Thursday, February 18, 2010
While the source of this posts information is several years old, I find the topic compelling. Perhaps what makes the idea of slow new, is the subtle and not so subtle ways we might utilize slow to improve our lives.
Moving through the last couple decades, the topic of pace and the idea of slowing down have captivated much of my thought. Partly due to injuries and health concerns, yet a greater draw are my thoughts around quality not quantity, the idea of less as more, and even the practice of absence of.
In terms of massage and the business of massage, the idea of slowing down inspires interest on how to serve the growing awareness of slow in the 21st century. How can we capitalize by integrating slow into our health, our work, our business, our life?
The question sent me researching, and I found this video on TED.com. (Click here for Video)
"Journalist Carl Honore believes the Western world's emphasis on speed erodes health, productivity and quality of life. But there's a backlash brewing, as everyday people start putting the brakes on their all-too-modern lives."
Watch the video and contemplate your own ideas about how pace may affect you and how it could impact your business.
Tuesday, February 16, 2010
Continued growth in the demand for massage services will lead to new openings for massage therapists. The number of spas, which employ a large number of therapists, has increased in recent years and will continue to do so. At the same time, there are an increasing number of massage clinic franchises, many of which offer massages cheaper than at spas and resorts, making them available to a wider range of customers. In addition, as an increasing number of States adopt licensing requirements and standards for therapists, the practice of massage is likely to be respected and accepted by more and more people.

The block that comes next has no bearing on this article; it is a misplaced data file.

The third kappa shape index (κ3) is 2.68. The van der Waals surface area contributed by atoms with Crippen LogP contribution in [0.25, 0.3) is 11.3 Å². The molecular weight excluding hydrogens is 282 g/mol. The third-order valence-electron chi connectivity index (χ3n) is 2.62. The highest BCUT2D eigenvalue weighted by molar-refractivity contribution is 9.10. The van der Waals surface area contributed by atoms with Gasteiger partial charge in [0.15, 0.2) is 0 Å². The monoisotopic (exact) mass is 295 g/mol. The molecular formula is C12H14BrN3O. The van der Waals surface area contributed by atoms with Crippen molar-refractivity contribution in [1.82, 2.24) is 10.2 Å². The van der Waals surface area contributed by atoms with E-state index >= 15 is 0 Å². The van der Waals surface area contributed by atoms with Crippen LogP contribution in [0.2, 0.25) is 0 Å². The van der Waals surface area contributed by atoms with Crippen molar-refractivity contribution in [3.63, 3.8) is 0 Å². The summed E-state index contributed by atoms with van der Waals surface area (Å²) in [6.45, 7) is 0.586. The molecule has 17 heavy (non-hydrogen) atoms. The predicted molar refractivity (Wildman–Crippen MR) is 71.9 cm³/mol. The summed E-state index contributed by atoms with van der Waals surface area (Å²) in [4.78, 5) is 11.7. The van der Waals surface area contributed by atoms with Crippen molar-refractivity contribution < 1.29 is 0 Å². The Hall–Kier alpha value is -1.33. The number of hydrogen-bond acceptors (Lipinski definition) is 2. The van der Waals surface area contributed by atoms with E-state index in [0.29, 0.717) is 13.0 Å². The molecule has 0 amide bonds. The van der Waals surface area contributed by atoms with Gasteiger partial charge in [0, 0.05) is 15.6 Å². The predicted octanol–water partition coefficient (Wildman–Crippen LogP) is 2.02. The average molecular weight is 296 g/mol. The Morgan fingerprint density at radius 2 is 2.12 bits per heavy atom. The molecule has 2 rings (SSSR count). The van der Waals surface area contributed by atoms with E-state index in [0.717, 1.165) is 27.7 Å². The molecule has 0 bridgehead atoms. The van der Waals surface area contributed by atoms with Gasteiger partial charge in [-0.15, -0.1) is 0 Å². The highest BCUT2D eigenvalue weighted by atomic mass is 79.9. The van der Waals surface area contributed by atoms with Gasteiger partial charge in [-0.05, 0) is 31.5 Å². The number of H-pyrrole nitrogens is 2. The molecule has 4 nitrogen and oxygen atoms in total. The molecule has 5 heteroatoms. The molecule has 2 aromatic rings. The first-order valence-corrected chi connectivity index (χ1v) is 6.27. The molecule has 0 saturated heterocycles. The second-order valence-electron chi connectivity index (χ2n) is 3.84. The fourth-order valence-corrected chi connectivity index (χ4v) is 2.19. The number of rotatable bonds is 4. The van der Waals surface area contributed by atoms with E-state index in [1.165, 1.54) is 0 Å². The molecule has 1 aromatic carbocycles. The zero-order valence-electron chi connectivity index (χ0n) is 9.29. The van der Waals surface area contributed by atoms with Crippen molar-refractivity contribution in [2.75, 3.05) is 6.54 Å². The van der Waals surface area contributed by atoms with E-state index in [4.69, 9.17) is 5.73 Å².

Massage also offers specific benefits to particular groups of people, whose continued demand for massage services will lead to overall growth for the occupation. For example, as workplaces try to distinguish themselves as employee-friendly, providing professional in-office, seated massages for employees is becoming a popular on-the-job benefit. Older citizens in nursing homes or assisted-living facilities also are finding benefits from massage, such as increased energy levels and reduced health problems. Demand for massage therapy should grow among older age groups because they increasingly are enjoying longer, more active lives and persons aged 55 years and older are projected to be the most rapidly growing segment of the U.S. population over the next decade. However, demand for massage therapy is presently greatest among young adults, who lack the concerns about massage that previous generations had.
Source: U.S. Dept of Labor